Tag Archives: Settlement Industrial Zones

Ecostream campaign victorious

Brighton's Ecostream store closes after two years of concerted campaigning

Brighton’s Ecostream store closes after two years of concerted campaigning

Brighton’s Ecostream store has closed down after a two year campaign of demonstrations, street actions and direct action.

Ecostream issued the following statement this morning: “SodaStream confirms that the EcoStream store, located on Western Road in Brighton, closed earlier this week. Following the two year test period, the company has decided to focus its business efforts on other channels, specifically on retail distribution partnerships.”

John Lewis have also informed Corporate Watch today that they will no longer be stocking Sodastream products. According to John Lewis’ Senior Press officer: “John Lewis has stocked Sodastream for the past four years but in light of declining sales we’ve taken the decision to no longer stock the range”. Campaigners have demonstrated repeatedly outside John Lewis stores calling for the chain to discontinue its Sodastream range and for consumers to boycott Sodastream products.

Continue reading

Oxfam’s PR firm helping to greenwash Sodastream

Sodastream's factory in the illegal Israeli settlement of Mishor Adunim - Photo take by Corporate Watch, 2010

Sodastream’s factory in the illegal Israeli settlement of Mishor Adunim – Photo taken by Corporate Watch, 2010

UPDATE 09/04/2014 – Response from Oxfam America: Oxfam claims that Fenton does not do any work for SodaStream at this time. It had a one-year relationship with the company that ended in 2012. Oxfam did not begin to work with Fenton until 2013.” Since this article was written Fenton Communications have removed the Sodasteam logo from their website.

If Fenton’s relationship with Sodastream ended in 2012 it begs the question: why was the Sodastream logo listed on the company website last week?

Here is the original article:

There has been a lot of negative media attention in the last few months on Sodastream, an Israeli fizzy drinks company with a factory in the illegal Israeli settlement of Mishor Adumim. A partnership between Oxfam and Scarlett Johansson ended recently after an international campaign put pressure on the charity to end its relationship with Johansson because she was undertaking ongoing work for Sodastream.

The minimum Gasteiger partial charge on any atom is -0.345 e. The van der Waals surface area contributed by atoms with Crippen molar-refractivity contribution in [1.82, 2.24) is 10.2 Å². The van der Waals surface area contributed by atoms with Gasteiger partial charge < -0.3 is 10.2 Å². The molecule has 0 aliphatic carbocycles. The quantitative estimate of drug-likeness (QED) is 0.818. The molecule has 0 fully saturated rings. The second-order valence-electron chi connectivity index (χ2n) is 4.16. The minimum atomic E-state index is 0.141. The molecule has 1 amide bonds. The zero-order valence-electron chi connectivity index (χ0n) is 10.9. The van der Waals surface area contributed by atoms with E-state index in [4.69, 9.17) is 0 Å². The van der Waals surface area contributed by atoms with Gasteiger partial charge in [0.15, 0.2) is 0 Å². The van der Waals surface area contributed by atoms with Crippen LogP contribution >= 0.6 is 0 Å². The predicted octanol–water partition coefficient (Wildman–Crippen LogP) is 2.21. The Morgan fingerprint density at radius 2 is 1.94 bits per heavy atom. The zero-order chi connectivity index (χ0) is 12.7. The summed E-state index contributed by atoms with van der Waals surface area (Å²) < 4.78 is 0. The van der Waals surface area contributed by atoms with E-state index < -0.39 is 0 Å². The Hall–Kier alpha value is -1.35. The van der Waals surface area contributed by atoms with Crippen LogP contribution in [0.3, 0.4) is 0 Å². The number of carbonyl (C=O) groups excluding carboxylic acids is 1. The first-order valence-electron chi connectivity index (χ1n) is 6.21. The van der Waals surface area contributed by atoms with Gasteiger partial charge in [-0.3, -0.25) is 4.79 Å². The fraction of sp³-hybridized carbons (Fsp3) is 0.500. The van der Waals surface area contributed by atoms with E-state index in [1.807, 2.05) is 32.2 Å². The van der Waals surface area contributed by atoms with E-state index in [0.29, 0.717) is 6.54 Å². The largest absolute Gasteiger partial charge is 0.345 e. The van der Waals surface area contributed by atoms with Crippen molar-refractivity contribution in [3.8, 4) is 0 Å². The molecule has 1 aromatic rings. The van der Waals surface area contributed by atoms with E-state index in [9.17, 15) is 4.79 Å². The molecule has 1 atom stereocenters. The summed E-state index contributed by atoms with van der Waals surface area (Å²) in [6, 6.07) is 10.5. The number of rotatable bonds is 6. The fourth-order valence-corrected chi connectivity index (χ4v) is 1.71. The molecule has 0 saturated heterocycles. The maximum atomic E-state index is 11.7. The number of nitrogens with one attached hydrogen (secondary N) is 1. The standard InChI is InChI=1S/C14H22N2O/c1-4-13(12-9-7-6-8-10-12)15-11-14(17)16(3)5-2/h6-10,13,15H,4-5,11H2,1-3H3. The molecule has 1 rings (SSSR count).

However, a high profile US public relations (PR) firm, which boasts of its “ethical business practices”, is providing services to both Sodastream and Oxfam America. Fenton Communications states on its site that “We do not take on clients that we do not believe in ourselves” and claims that it works “for companies and foundations advocating social change”. Fenton’s corporate social responsibility rhetoric and greenwash doesn’t bear more than a few minutes of scrutiny. The PR firm has a client list which includes large multinationals such as General Mills and Unilever. General Mills jointly own the General Mills (Pillsbury) plant in the Atarot settlement Industrial zone, while Unilever only pulled out of the Barkan settlement industrial zone after years of pressure from the boycott, divestment and sanctions movement. Both companies are also responsible for selling, marketing and lobbying hard for processed foods globally, which are damaging to people’s health. One of Fenton’s other clients is Oxfam America.

In response to the public campaign about Scarlett Johansson, Oxfam stated: “While Oxfam respects the independence of our ambassadors, Ms. Johansson’s role promoting the company SodaStream is incompatible with her role as an Oxfam Global Ambassador… Oxfam is opposed to all trade from Israeli settlements, which are illegal under international law.” Why then does Oxfam America find it acceptable to work with a PR firm that includes Sodastream on its client list? Continue reading

“They destroyed our lives and then gave a few people a job. It is nothing”: Some unanswered questions for SodaStream

As we have previously reported Corporate Watch was recently denied a requested visit to the SodaStream factory in the illegal West Bank settlement of Mishor Adumim.

Despite the company’s insistence that anyone who visits the premises will find it to be a force for good in the area, it was not willing to let critics challenge this assertion for themselves. In a move that seems to go against its own self proclaimed eco-friendliness  SodaStream recently paid the expenses of local Brighton journalist John Keenan when he flew over from the UK to see the factory, yet they would not let researchers already in the West Bank in. Brighton is the location of EcoStream, SodaStream’s first own brand shop in the UK, and it has been met by weekly boycott demonstrations since its opening in the middle of 2012. As part of its PR strategy, SodaStream has also invited the Brighton MP Mike Weatherley to the factory. Weatherley had already previously issued strong worded statements against the protests and in support of SodaStream.

Soda Club 10

Entrance to the SodaStream factory in the illegal settlement Mishor Adumim.

Continue reading

Settlement expansion in the Mishor Adumim industrial zone

IMG_2127

Aerial view of Mishor Adumim

During the last four years Corporate Watch have made numerous visits to the settlement industrial zone of Mishor Adumim with the aim of documenting the companies working there.  We have also been highlighting the impact the expansion of the illegal settlement of Ma’ale Adumim is having on the Palestinian communities living in the area and tried to contextualise the information to inform international BDS action. One of the biggest companies trading from Mishor Adumim is the Israeli carbonated drinks manufacturers SodaStream. The company has met with pressure from the international BDS movement for a number of years as a result of their occupation profiteering. Continue reading